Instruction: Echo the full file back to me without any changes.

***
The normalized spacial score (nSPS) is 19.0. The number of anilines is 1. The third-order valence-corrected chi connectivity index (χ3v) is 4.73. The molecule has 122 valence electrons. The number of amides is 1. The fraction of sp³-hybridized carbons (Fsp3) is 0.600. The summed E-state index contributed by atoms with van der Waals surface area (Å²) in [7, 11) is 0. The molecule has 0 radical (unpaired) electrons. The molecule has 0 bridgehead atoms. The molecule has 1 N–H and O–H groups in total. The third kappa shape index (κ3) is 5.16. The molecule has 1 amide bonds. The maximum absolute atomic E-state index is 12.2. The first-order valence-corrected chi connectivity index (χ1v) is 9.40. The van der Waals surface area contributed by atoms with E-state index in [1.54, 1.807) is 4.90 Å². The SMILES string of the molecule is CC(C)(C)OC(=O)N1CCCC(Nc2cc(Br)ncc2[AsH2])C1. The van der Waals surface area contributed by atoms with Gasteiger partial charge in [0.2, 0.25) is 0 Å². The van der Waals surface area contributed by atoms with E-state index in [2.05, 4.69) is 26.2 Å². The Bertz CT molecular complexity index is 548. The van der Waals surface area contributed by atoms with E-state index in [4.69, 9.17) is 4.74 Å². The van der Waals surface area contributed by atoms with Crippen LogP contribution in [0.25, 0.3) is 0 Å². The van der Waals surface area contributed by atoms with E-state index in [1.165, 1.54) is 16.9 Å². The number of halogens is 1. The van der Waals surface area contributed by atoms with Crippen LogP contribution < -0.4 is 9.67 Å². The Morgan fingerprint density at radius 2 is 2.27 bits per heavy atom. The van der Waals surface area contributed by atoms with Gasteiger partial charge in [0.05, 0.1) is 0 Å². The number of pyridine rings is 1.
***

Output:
The normalized spacial score (nSPS) is 19.0. The number of anilines is 1. The third-order valence-corrected chi connectivity index (χ3v) is 4.73. The molecule has 122 valence electrons. The number of amides is 1. The fraction of sp³-hybridized carbons (Fsp3) is 0.600. The summed E-state index contributed by atoms with van der Waals surface area (Å²) in [7, 11) is 0. The molecule has 0 radical (unpaired) electrons. The molecule has 0 bridgehead atoms. The molecule has 1 N–H and O–H groups in total. The third kappa shape index (κ3) is 5.16. The molecule has 1 amide bonds. The maximum absolute atomic E-state index is 12.2. The first-order valence-corrected chi connectivity index (χ1v) is 9.40. The van der Waals surface area contributed by atoms with E-state index in [1.54, 1.807) is 4.90 Å². The SMILES string of the molecule is CC(C)(C)OC(=O)N1CCCC(Nc2cc(Br)ncc2[AsH2])C1. The van der Waals surface area contributed by atoms with Gasteiger partial charge in [0.2, 0.25) is 0 Å². The van der Waals surface area contributed by atoms with E-state index in [2.05, 4.69) is 26.2 Å². The Bertz CT molecular complexity index is 548. The van der Waals surface area contributed by atoms with E-state index in [4.69, 9.17) is 4.74 Å². The van der Waals surface area contributed by atoms with Crippen LogP contribution in [0.25, 0.3) is 0 Å². The van der Waals surface area contributed by atoms with E-state index in [1.165, 1.54) is 16.9 Å². The number of halogens is 1. The van der Waals surface area contributed by atoms with Crippen LogP contribution < -0.4 is 9.67 Å². The Morgan fingerprint density at radius 2 is 2.27 bits per heavy atom. The van der Waals surface area contributed by atoms with Gasteiger partial charge in [0.05, 0.1) is 0 Å². The number of pyridine rings is 1.